With Mangrove, there’s a sense that writer-director Steve McQueen is searching for a new way to tell stories about the injustices inflicted on Black people. Where his previous films, particularly Hunger and 12 Years a Slave, depicted suffering in a confrontational way via the use of long takes and extreme violence, Mangrove always returns to the mundane joys of a peacefully lived life, serving to remind us how often Black people are denied such humble pleasures.

It can be easy to oversimplify such obviously unjust events from the perspective of a period film, but McQueen and Alistair Siddons’ script is great at capturing the nuances and intersectionalities at play within this little corner of an institutionally racist British society. Class, gender and wealth all have their roles to play in suppressing dissent, but it is of course race that is the decisive factor.

Racism is given an almost surreal edge, with abrupt editing and a perspective close to the heart of the Mangrove restaurant making no excuses for the senselessness of the police’s raids. It’s a perfect dynamic representation of what it must feel like to be gaslit with the accusation that you’re breaking the law when in reality you’re simply trying to live.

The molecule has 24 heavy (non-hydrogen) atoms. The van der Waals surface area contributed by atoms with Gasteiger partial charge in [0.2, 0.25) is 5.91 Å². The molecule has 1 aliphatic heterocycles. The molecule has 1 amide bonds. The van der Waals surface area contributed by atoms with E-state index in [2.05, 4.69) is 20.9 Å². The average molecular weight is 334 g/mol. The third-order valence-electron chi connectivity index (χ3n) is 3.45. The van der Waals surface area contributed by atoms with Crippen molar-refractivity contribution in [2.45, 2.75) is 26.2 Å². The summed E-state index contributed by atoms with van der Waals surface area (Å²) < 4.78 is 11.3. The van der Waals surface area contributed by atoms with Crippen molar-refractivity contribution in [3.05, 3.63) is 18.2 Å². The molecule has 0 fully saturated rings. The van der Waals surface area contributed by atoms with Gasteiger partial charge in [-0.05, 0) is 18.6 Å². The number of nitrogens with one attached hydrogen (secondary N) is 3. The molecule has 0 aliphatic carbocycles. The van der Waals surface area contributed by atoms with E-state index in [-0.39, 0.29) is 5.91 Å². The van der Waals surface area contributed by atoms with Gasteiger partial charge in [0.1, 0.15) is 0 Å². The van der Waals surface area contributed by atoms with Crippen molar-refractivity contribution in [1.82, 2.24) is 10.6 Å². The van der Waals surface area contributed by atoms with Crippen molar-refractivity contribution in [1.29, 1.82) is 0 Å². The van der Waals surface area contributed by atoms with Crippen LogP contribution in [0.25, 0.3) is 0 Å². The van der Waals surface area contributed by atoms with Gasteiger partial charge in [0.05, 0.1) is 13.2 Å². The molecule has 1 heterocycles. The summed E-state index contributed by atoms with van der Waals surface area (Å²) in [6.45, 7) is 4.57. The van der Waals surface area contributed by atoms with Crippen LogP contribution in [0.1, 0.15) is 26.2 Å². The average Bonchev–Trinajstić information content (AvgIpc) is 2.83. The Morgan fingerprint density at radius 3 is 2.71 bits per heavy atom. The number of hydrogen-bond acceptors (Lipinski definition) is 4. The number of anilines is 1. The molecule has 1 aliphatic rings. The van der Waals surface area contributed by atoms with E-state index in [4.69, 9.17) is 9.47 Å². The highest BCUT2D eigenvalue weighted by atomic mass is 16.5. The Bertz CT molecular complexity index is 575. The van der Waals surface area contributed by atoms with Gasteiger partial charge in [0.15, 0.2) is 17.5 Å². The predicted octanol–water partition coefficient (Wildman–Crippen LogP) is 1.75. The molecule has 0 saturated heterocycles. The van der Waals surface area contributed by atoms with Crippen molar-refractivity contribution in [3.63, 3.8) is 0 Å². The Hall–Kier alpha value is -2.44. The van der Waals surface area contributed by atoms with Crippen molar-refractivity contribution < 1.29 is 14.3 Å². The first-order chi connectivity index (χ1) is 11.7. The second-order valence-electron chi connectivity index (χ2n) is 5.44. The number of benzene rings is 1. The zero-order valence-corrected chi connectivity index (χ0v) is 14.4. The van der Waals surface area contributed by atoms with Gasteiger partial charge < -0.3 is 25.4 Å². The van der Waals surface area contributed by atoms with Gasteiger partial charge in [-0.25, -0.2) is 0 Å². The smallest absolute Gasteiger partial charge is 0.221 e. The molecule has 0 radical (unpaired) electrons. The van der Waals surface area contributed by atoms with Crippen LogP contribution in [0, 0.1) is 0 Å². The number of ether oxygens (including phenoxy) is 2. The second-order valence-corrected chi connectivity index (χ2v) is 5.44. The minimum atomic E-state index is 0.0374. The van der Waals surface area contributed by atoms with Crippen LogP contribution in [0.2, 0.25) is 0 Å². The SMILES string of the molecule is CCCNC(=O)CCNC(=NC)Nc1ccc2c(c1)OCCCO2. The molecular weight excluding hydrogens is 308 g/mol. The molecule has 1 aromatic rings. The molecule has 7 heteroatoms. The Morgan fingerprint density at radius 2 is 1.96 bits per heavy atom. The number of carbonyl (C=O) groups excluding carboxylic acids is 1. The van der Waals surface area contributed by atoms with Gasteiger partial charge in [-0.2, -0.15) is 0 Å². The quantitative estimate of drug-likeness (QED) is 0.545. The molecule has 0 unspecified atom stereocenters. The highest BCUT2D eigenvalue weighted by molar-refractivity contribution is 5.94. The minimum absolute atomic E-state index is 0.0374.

There are formidable performances from Sean Parkes and Malachi Kirby, but Letitia Wright is the standout in one of her most substantial roles to date. When she shows such steely rage and quiet compassion, it’s difficult to believe she is still only 26.

Mangrove is shot through with the bitter knowledge that this is one battle in a long war, chiming with the Small Axe proverb from which McQueen’s BBC film series is titled. As Altheia (Wright) says, “This continues beyond us here”—and it’s hard to think of a more relevant message, as similar fights are being fought across the world today.



CAST: Shaun Parkes, Letitia Wright, Malachi Kirby, Rochenda Sandall, Gary Beadle, Jack Lowden, Alex Jennings

DIRECTOR: Steve McQueen

WRITERS: Steve McQueen, Alastair Siddons

SYNOPSIS: In 1968, the Notting Hill police force and their racist harassment of the Mangrove restaurant and its owner Frank (Shaun Parkes) lead to a groundbreaking court case in UK history.